Embedded in the agreement that committed Singapore Airlines to acquiring five more Airbus A380s and 20 A350s was an undertaking by the airframer to buy back the carrier's five A340-500s. Embedded in the agreement that committed Singapore Airlines to acquiring five more Airbus A380s and 20 A350s was an undertaking by the airframer to buy back the carrier's five A340-500s. In the fuss created by blue-chip endorsements of flagship airliners, this detail may have been overlooked, but it heralds an important, if unsurprising, decision. Plainly, SIA has finally opted to throw in the towel on its ultra-long-haul transpacific experiment. That will happen at the end of next year - and comes as little surprise.
It was a bold attempt to open up a new frontier with nonstop connections between SIA's Changi hub and the USA, and the innovative carrier's perseverance is to be admired. However, it was an open secret that the five-strong A340-500 fleet was failing to turn a profit when deployed on flights of up to 19h, serving Los Angeles and Newark. Even a change of strategy to all-business-class service in an effort to boost yields failed to stem the flow of red ink.
Given that SIA is not alone in its desire to abandon the A340-500 for transpacific routes - Thai Airways is also retiring its four aircraft - there is less than robust demand for the type on the second-hand market. SIA has understandably jumped at the chance to cut its losses and hand the A340s back to Airbus in return for topping up its fleets of Airbus's newer widebodies.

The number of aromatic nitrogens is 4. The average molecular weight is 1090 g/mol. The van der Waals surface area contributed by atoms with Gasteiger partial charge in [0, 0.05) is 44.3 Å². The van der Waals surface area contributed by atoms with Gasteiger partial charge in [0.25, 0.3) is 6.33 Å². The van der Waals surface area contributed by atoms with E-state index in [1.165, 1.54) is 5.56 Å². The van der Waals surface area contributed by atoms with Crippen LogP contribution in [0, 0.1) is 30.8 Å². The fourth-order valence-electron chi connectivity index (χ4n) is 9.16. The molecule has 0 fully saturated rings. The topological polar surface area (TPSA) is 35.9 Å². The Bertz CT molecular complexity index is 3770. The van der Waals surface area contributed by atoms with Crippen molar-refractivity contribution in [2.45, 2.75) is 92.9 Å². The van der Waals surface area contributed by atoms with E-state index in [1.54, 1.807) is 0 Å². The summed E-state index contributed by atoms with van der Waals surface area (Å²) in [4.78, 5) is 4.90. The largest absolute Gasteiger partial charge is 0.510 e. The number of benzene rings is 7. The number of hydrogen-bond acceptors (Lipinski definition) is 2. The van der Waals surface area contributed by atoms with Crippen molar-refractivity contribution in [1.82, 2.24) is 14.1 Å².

So what of the future for the loudly trumpeted ultra-long-haul niche? Boeing's equivalent 777-200LR twinjet - which, unlike the A340, remains in production - has achieved a degree of success serving the needs of the rapidly expanding Gulf network carriers, as well as the likes of Air Canada, Delta Air Lines and Ethiopian Airlines. However, there have been misses, too, with Air India deciding to put the majority of its -200LR fleet up for sale.
Ultra-long haul has effectively become a niche within a niche, as relatively few routes have been demonstrated to be capable of commanding the ticket-price premium that is essential to offset the fuel penalties. The concept was marginal at best when fuel was as low as $40 a barrel five years ago. At today's price of $100-plus, sustainable profits seem utterly out of reach - perhaps forever.
Meanwhile questions remain over whether the travelling public has the stomach for remaining aloft for such a long time. The world may have to wait for a "son of Sonic Cruiser" before the ultra-long haul finds a strong foothold in the mainstream.
(This article first appeared as the leading article in the 30 October issue of Flight International)